A Look at Asthma Inhalers
Asthma inhalers have made life significantly easier for both doctors and patients. Inhalers are portable devices that deliver asthma medication directly to the lungs and can be easily used in any setting. This means that an asthma attack – which can happen at any time – can be treated with medication right away, without waiting for medical help to arrive.
It is not too far fetched to say that asthma inhalers are the main reason why patients with acute asthma symptoms can function with a high degree of independence.
Asthma inhalers form the key element in emergency rescue medication for use during asthma attacks. Carrying inhalers makes it possible for patients to travel or engage in sports without fear of the consequences of a sudden attack. Some kinds of inhalers are however not for use in emergencies and are rather for treating chronic bronchial problems.
Types of inhalers
There are two kinds of inhalers – metered dose inhalers and dry powder inhalers.
Metered dose inhalers use a chemical propellant (usually a fluorocarbon) to deliver the medication as a fine mist into the air. The patient presses a plunger to release a preset dose of medication.
The other kind of asthma inhaler is the dry powder inhaler. Manufacturers developed this partly in response to concerns about fluorocarbons having an adverse affect on the atmosphere. The difference here is that the medication is delivered in the form of a powder rather than as a mist.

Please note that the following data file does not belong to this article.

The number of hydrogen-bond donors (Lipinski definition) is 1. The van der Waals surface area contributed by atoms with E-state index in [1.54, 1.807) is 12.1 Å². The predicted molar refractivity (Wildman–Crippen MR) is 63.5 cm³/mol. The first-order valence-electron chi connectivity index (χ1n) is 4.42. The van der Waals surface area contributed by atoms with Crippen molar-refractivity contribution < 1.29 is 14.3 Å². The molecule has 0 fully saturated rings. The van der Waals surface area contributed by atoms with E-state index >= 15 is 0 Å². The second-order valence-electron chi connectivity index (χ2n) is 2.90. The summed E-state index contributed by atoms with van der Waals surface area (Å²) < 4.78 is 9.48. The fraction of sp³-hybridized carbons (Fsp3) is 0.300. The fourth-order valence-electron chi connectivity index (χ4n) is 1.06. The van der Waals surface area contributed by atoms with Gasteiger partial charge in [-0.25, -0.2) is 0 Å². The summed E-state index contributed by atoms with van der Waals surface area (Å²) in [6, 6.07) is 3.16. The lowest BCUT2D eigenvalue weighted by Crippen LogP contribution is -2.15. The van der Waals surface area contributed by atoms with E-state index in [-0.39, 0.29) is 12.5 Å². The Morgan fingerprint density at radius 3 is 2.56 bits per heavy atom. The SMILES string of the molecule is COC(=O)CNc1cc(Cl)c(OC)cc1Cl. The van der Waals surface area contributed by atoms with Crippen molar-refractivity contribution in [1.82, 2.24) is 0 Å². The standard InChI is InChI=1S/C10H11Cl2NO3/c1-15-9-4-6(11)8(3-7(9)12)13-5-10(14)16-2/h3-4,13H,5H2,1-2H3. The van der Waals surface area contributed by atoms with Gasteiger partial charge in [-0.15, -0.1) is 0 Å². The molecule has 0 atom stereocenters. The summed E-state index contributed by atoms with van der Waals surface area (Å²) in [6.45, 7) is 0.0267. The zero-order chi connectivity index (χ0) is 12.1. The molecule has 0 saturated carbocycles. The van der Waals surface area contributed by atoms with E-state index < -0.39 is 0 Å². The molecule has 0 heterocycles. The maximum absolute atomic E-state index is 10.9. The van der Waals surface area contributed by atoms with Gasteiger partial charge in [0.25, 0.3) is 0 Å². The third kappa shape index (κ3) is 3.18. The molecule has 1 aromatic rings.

Types of medications used
Emergency rescue inhalers use a class of medication called short acting bronchodilators. These medications do their work by inducing the muscles surrounding the bronchi to relax, which helps the patient breathe more easily. Common drugs used include pirbuterol and albuterol and they are effective for around four to eight hours only.
Another kind of asthma inhaler makes use of long acting bronchodilators. They are not meant to be used for short term relief in an asthma attack. They include medications like formoterol and salmeterol which relax the bronchial muscles over a period of time. These drugs are used to treat chronic problems.
Some asthma inhalers contain corticosteroids, which is used as preventive medication. Corticosteroids have long lasting effects and help to reduce inflammation in the bronchi. Typically, corticosteroids are used once or twice a day as part of an ongoing treatment plan.
There are also inhalers making use of non-steroidal medications like nedocromil and cromolyn which control inflammation. Finally, some brands of asthma inhalers contain a combination of a long-acting bronchodilator and a corticosteroid.
Using asthma inhalers
It is best to follow the doctor’s instructions on how to use asthma inhalers. Here are some general guidelines.
Metered dose inhalers are pressurized canisters, somewhat like small spray cans. Place the canister mouthpiece against the patient’s mouth. To release a dose of medication, press down on the canister’s top and the medication comes out as a fine mist. The patient should inhale the medication through the mouth at the same time that the canister top is pressed.
This coordination can be quite difficult for small children or for the elderly. To get around this problem, a hollow tube called a spacer is placed between the inhaler outlet and the patient’s mouth. This allows the patient to inhale the medicine over several breaths instead of a single breath.